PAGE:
On a day-to-day basis, I am a relatively serene person. I’m glad to have finally rediscovered my tranquil side because for five years it was notably absent. I was, after all, a practicing lawyer. Do you remember the scene in Tootsie where Sydney Pollack, an agent, tells Dustin Hoffman that he can’t get him any work because no director anywhere will work with him? Dustin Hoffman’s character, Michael Dorsey, is “difficult”. In fact, he is so difficult that he gets fired from a commercial because, when playing a tomato, he refuses to sit down. “Tomatoes don’t move,” Michael tells his agent in self defense.
I identified with Michael Dorsey’s irritation when I worked in BigLaw. The inanities of large firm culture really seemed to overwhelm me. Unlike Michael, I never vocalized my disdain (okay, almost never), but I would constantly stew over things that were clearly misguided and ask myself “why in God’s name would you choose to proceed that way?” There were usually some expletives thrown in there, too. I just found certain things rankling.
For instance, I worked at one firm where there seemed to be a strong and perplexing aversion to research memos. I was told early on that my particular section really didn’t do those. What then, I asked, should I type in their stead? Oh, nothing, I was told—just give me the cases you find. Okey dokey, I said to myself, so, if I am to understand this correctly, you want me to print out cases from Westlaw and hand them to you without any analysis? Well, I guess I can do that. But you might want to hire someone else for the task—say, for instance, a monkey (albeit a smart monkey)—because I could train a monkey to enter search terms on Westlaw and hit the print button. I think I actually saw that on Animal Planet. And, by the way, what are you going to do with the cases once you get them? Come into my office and ask me why I think a certain case is relevant? If that’s the case, wouldn’t it really be a time-saver in the end to have me draft a short little memo?
What elicited an even a bigger “why?” was the next step in the process—writing the brief. Not that I would know much about that process since the partners in my section rarely trusted associates to draft anything. In the mind of my section heads, briefs were too beautiful, too sacred to be sullied by the dirty hands of the salt mine workers. Funny, I thought. Aren’t drafting memos and briefs the bread and butter of associate life? Who, then, you may ask, would draft the briefs if not the obvious contenders? The partners, of course. That’s odd, I said to myself. At other firms partners would rather stick hot pokers in their eyes than sit in front of the computer and cite cases in a brief.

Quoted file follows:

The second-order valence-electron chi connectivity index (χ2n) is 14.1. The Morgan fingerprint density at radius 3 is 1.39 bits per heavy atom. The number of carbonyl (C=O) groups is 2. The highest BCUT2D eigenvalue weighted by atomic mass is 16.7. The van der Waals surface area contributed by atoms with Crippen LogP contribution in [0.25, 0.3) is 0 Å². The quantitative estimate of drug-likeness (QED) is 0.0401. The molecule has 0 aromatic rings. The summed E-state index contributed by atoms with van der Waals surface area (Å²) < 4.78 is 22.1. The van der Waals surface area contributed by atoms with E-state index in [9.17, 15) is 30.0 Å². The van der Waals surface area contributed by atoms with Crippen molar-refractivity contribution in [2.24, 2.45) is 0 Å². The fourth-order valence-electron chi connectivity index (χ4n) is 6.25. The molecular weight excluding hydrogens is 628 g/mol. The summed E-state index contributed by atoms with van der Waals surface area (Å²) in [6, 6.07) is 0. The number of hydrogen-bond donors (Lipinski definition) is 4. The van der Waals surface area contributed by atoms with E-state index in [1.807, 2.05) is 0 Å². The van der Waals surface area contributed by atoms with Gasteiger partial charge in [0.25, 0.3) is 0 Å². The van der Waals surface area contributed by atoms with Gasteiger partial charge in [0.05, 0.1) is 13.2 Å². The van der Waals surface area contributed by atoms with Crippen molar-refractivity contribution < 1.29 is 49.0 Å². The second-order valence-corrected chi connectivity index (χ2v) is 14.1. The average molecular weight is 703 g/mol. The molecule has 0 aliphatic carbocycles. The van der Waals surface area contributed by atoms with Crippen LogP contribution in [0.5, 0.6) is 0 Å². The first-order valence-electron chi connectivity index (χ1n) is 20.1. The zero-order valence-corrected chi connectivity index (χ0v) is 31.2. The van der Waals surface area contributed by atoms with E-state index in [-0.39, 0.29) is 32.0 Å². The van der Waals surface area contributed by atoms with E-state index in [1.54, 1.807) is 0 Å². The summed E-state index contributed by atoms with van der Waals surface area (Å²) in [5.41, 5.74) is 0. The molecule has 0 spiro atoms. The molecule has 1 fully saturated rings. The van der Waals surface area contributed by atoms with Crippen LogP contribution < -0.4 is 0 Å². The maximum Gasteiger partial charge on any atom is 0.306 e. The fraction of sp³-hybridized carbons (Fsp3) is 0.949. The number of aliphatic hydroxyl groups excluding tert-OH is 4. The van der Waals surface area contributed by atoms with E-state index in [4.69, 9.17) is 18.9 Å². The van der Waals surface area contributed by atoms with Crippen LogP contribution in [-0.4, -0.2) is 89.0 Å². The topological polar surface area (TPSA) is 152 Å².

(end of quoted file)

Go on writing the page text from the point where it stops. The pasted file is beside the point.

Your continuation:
All of this is to say that the partners in my section did a lot of work that clients do not typically pay partners to do. Why these particular clients were willing write us a check every month was beyond me. Again, “why, why?” It’s also to say that I ended up doing a lot of things that clients didn’t typically pay mid-level associates to do, i.e., document review and performing the monkey routine on Westlaw. I felt stuck in a phrase, watching the skill set I had accrued flag. I didn’t take one deposition or argue one motion when I worked there—both activities in which I had gained experience in the past. In my mind, if I continued down this road, then, like Michael Dorsey, I would soon be unemployable.
I noticed that other associates around me didn’t tend to be bothered by these things to the extent I was. They kind of laughed along with me when I pointed out these disturbing trends, but they didn’t seethe with anger. I kind of felt I was the only person who wasn’t waltzing through life in a daze.
In truth, I was the one in a daze. The business management in my section was not going to change, no matter how asinine it seemed. I don’t to this day waver when I characterize my former section as poorly and inefficiently run. There is, after all, a problem when partners are billing 2300 hours/year and associates cannot meet their 2000 billable hour requirement. However, I was the one that would have to change—not my actions, but the level of distance I chose to put between myself and the situation. If I couldn’t manage this task, I would have to make a more significant change. I eventually did the latter by leaving the practice of law. And I started dressing in drag.